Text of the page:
“I don’t know if it’s hurting me, but it’s not helping. I want him to take a firmer stand. I’m going to advocate for it this morning in our meeting. We’ve done all we can. We brought it as close as we can to victory,” Turner said. “We need the governor now to take his stand.”
Scott, however, refuses to say explicitly say he will veto the 2018 fiscal year state budget if Democrats do not include his teacher health care proposal. At his weekly press conference Thursday he said he is sticking to his approach.
“He came in and voiced his opinion on what needed to happen. I have a great relationship with Don. I believe that my approach is the right approach to give as much flexibility to legislators to do the right thing,” the governor said. “There’s still time. They’ve come a long way. It wasn’t but three weeks ago they weren’t doing anything with the VEHI savings, so they’ve at least come to the table, put a proposal together that I don’t believe works, but at least recognized the fact that there are savings and that we should be taking advantage of them.”
Scott said the House’s tie vote “demonstrated that at least half of the lawmakers in the House are willing to make this common sense policy change on behalf of taxpayers.
“I stand ready to work with them to realize the savings for taxpayers. To do so we must have a mechanism to ensure taxpayers see these savings. Any alternative proposals we’ve seen so far do not accomplish that. A wait-and-see approach that hopes savings will materialize organically on a district-by-district basis ignores reality,” Scott said.
Democratic leaders in the House and Senate have drawn a line in the sand over changing the negotiating process. Senate President Pro Tem Tim Ashe, D-Chittenden, said the Democratic majority has no interest in changing that process without going through the traditional committee process.
“We are not interested in, literally, in the last week of the session, contemplating a departure from decades of the way teachers and school boards negotiate. If the governor wants to prepare to actually proposal a bill and fight for it for a session, he can do that next year,” Ashe told reporters Wednesday.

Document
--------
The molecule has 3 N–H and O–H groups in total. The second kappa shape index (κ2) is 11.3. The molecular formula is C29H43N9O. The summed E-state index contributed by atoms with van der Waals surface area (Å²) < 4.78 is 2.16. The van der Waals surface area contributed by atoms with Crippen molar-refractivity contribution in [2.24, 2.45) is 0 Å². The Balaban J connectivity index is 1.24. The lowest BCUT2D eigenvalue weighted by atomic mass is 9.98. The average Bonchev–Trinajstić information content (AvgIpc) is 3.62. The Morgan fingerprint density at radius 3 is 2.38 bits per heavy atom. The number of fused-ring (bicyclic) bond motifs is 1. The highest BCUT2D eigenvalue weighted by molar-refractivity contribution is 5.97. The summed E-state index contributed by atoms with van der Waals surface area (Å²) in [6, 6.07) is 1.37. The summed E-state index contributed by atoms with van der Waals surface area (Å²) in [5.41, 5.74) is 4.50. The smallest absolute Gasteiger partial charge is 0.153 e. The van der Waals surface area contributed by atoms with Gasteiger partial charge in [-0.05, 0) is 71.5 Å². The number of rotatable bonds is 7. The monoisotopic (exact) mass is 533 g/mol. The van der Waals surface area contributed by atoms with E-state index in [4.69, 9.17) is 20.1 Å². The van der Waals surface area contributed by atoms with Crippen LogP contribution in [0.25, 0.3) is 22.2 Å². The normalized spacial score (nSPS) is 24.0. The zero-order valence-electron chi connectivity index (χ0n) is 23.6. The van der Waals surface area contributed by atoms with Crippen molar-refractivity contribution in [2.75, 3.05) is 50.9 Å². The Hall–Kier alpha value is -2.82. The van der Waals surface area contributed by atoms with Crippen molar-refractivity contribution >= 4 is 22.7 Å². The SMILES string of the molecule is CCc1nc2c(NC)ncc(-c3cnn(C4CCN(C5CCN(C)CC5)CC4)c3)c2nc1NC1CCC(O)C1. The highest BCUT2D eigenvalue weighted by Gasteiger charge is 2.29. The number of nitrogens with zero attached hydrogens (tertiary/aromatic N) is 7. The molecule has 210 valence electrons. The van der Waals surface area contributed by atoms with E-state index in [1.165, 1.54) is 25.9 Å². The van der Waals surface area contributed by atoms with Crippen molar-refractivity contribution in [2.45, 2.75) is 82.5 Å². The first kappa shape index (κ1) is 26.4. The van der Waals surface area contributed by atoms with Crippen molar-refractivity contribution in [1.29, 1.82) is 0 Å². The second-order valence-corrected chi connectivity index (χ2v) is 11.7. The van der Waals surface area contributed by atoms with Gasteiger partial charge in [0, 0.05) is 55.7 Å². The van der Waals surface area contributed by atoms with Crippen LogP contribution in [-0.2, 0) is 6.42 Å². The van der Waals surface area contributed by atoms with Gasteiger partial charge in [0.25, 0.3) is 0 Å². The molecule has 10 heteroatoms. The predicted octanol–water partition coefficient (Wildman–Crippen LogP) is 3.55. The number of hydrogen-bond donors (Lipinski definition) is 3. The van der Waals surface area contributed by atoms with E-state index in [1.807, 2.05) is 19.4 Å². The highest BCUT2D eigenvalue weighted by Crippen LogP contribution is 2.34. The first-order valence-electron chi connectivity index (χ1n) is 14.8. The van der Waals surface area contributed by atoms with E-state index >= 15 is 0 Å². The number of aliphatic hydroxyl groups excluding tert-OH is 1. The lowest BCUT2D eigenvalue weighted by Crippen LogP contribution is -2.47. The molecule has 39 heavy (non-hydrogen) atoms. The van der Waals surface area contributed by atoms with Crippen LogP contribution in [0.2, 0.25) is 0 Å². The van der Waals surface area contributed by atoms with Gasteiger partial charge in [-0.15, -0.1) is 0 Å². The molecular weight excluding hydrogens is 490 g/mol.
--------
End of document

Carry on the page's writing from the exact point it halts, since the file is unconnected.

Scott rejected the assertion by the Vermont NEA and Democrats that his plan harms the collective bargaining rights of teachers.
“I don’t believe that it gives up anything in terms of collective bargaining,” he said.
The governor said he would consider alternative proposals that do not include moving to a statewide teacher health care contract if it ensures savings.
“I’m all ears. If there is I’d like to hear what they have to say and I’m willing to negotiate in that regard but I’ve seen nothing yet that would satisfy what I believe should happen,” Scott said.
Scott said he would also consider abandoning his push to use the projected health care savings for things other than property tax relief.
“If we came down to the end and they didn’t feel it was necessary to invest in early child care and learning, if they didn’t feel it was necessary to backfill the teachers’ retirement fund … and they just wanted to give everything back to taxpayers, sure. That’s part of negotiating,” he said.
Meanwhile, House and Senate negotiators worked Thursday to finalize the 2018 fiscal year state budget that can pass both chambers. The biggest difference between the two chambers is the Senate’s plan to shift the cost of retirement benefits for current teachers from the General Fund to the Education Fund. The Senate plan would raise property taxes by about $8 million.
The House is eyeing a way to cover the cost of the transfer so it does not raise property taxes. A final version of the budget was expected to be ready Friday.
Editor’s note: This story was updated at 5:45 p.m. on Thursday.